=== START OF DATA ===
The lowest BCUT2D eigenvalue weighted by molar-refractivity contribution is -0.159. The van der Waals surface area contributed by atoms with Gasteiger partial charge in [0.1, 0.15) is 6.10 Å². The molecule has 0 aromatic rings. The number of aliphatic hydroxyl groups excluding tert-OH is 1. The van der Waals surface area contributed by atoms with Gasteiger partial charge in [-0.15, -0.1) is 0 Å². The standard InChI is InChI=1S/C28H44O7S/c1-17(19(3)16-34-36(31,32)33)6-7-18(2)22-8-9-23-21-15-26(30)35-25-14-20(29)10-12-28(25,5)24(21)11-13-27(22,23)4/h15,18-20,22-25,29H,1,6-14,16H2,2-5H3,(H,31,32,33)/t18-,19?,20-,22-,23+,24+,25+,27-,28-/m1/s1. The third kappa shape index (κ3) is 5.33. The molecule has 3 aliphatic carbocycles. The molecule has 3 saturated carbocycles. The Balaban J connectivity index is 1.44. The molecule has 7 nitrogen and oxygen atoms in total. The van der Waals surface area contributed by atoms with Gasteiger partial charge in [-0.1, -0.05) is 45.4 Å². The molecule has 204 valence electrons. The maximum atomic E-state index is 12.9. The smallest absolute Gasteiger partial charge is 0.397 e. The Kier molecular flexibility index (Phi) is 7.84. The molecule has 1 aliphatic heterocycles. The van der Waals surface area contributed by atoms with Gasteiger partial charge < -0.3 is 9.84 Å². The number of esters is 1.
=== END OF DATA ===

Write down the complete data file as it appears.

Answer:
The lowest BCUT2D eigenvalue weighted by molar-refractivity contribution is -0.159. The van der Waals surface area contributed by atoms with Gasteiger partial charge in [0.1, 0.15) is 6.10 Å². The molecule has 0 aromatic rings. The number of aliphatic hydroxyl groups excluding tert-OH is 1. The van der Waals surface area contributed by atoms with Gasteiger partial charge in [-0.15, -0.1) is 0 Å². The standard InChI is InChI=1S/C28H44O7S/c1-17(19(3)16-34-36(31,32)33)6-7-18(2)22-8-9-23-21-15-26(30)35-25-14-20(29)10-12-28(25,5)24(21)11-13-27(22,23)4/h15,18-20,22-25,29H,1,6-14,16H2,2-5H3,(H,31,32,33)/t18-,19?,20-,22-,23+,24+,25+,27-,28-/m1/s1. The third kappa shape index (κ3) is 5.33. The molecule has 3 aliphatic carbocycles. The molecule has 3 saturated carbocycles. The Balaban J connectivity index is 1.44. The molecule has 7 nitrogen and oxygen atoms in total. The van der Waals surface area contributed by atoms with Gasteiger partial charge in [-0.1, -0.05) is 45.4 Å². The molecule has 204 valence electrons. The maximum atomic E-state index is 12.9. The smallest absolute Gasteiger partial charge is 0.397 e. The Kier molecular flexibility index (Phi) is 7.84. The molecule has 1 aliphatic heterocycles. The van der Waals surface area contributed by atoms with Gasteiger partial charge < -0.3 is 9.84 Å². The number of esters is 1.